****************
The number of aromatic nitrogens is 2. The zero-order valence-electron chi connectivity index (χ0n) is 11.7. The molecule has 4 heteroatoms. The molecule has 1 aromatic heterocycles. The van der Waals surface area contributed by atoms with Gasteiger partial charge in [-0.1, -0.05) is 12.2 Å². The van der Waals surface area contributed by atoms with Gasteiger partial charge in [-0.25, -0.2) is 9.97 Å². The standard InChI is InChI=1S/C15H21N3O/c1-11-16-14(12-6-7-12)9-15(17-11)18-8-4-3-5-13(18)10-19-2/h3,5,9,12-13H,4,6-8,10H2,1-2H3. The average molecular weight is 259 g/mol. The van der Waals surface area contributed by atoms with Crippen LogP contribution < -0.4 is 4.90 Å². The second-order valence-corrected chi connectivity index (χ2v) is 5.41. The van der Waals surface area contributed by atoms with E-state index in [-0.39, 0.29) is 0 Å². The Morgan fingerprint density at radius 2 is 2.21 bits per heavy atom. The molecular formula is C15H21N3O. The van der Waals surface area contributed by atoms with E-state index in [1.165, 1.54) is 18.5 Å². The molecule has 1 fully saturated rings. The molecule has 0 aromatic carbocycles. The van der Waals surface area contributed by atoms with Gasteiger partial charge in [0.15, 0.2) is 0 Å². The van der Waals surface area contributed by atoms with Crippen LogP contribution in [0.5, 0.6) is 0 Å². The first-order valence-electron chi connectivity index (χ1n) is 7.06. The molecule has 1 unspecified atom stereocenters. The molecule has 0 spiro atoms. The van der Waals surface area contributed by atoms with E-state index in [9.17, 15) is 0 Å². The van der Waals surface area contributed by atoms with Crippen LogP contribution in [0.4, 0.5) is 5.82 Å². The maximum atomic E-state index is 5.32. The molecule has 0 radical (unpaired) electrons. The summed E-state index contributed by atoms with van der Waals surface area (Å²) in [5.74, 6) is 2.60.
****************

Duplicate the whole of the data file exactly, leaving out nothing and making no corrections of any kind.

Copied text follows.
The number of aromatic nitrogens is 2. The zero-order valence-electron chi connectivity index (χ0n) is 11.7. The molecule has 4 heteroatoms. The molecule has 1 aromatic heterocycles. The van der Waals surface area contributed by atoms with Gasteiger partial charge in [-0.1, -0.05) is 12.2 Å². The van der Waals surface area contributed by atoms with Gasteiger partial charge in [-0.25, -0.2) is 9.97 Å². The standard InChI is InChI=1S/C15H21N3O/c1-11-16-14(12-6-7-12)9-15(17-11)18-8-4-3-5-13(18)10-19-2/h3,5,9,12-13H,4,6-8,10H2,1-2H3. The average molecular weight is 259 g/mol. The van der Waals surface area contributed by atoms with Crippen LogP contribution < -0.4 is 4.90 Å². The second-order valence-corrected chi connectivity index (χ2v) is 5.41. The van der Waals surface area contributed by atoms with E-state index in [-0.39, 0.29) is 0 Å². The Morgan fingerprint density at radius 2 is 2.21 bits per heavy atom. The molecular formula is C15H21N3O. The van der Waals surface area contributed by atoms with E-state index in [1.165, 1.54) is 18.5 Å². The molecule has 1 fully saturated rings. The molecule has 0 aromatic carbocycles. The van der Waals surface area contributed by atoms with Gasteiger partial charge in [0.15, 0.2) is 0 Å². The van der Waals surface area contributed by atoms with Crippen LogP contribution in [0.5, 0.6) is 0 Å². The first-order valence-electron chi connectivity index (χ1n) is 7.06. The molecule has 1 unspecified atom stereocenters. The molecule has 0 spiro atoms. The van der Waals surface area contributed by atoms with E-state index in [9.17, 15) is 0 Å². The van der Waals surface area contributed by atoms with Crippen LogP contribution in [0.4, 0.5) is 5.82 Å². The maximum atomic E-state index is 5.32. The molecule has 0 radical (unpaired) electrons. The summed E-state index contributed by atoms with van der Waals surface area (Å²) in [5.74, 6) is 2.60.